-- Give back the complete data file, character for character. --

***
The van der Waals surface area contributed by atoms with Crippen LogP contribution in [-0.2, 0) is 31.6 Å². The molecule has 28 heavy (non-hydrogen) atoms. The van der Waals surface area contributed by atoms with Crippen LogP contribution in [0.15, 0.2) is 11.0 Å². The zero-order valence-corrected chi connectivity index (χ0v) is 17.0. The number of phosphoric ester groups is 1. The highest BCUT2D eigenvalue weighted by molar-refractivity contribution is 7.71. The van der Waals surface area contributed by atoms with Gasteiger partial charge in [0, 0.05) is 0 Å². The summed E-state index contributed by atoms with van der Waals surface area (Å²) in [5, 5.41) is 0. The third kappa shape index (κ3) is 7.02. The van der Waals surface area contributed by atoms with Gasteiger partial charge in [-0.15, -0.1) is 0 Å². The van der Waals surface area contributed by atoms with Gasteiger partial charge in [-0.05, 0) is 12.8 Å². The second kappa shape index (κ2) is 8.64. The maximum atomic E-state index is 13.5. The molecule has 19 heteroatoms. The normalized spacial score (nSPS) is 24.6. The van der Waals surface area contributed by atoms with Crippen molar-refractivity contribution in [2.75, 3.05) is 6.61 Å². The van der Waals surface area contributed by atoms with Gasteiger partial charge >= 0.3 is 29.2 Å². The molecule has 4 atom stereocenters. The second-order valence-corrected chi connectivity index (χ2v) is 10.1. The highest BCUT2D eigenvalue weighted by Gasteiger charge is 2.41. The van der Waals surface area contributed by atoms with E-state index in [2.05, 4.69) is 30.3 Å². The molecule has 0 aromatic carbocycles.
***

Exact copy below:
The van der Waals surface area contributed by atoms with Crippen LogP contribution in [-0.2, 0) is 31.6 Å². The molecule has 28 heavy (non-hydrogen) atoms. The van der Waals surface area contributed by atoms with Crippen LogP contribution in [0.15, 0.2) is 11.0 Å². The zero-order valence-corrected chi connectivity index (χ0v) is 17.0. The number of phosphoric ester groups is 1. The highest BCUT2D eigenvalue weighted by molar-refractivity contribution is 7.71. The van der Waals surface area contributed by atoms with Gasteiger partial charge in [0, 0.05) is 0 Å². The summed E-state index contributed by atoms with van der Waals surface area (Å²) in [5, 5.41) is 0. The third kappa shape index (κ3) is 7.02. The van der Waals surface area contributed by atoms with Gasteiger partial charge in [-0.15, -0.1) is 0 Å². The van der Waals surface area contributed by atoms with Gasteiger partial charge in [-0.05, 0) is 12.8 Å². The second kappa shape index (κ2) is 8.64. The maximum atomic E-state index is 13.5. The molecule has 19 heteroatoms. The normalized spacial score (nSPS) is 24.6. The van der Waals surface area contributed by atoms with Crippen molar-refractivity contribution in [2.75, 3.05) is 6.61 Å². The van der Waals surface area contributed by atoms with Gasteiger partial charge >= 0.3 is 29.2 Å². The molecule has 4 atom stereocenters. The second-order valence-corrected chi connectivity index (χ2v) is 10.1. The highest BCUT2D eigenvalue weighted by Gasteiger charge is 2.41. The van der Waals surface area contributed by atoms with E-state index in [2.05, 4.69) is 30.3 Å². The molecule has 0 aromatic carbocycles.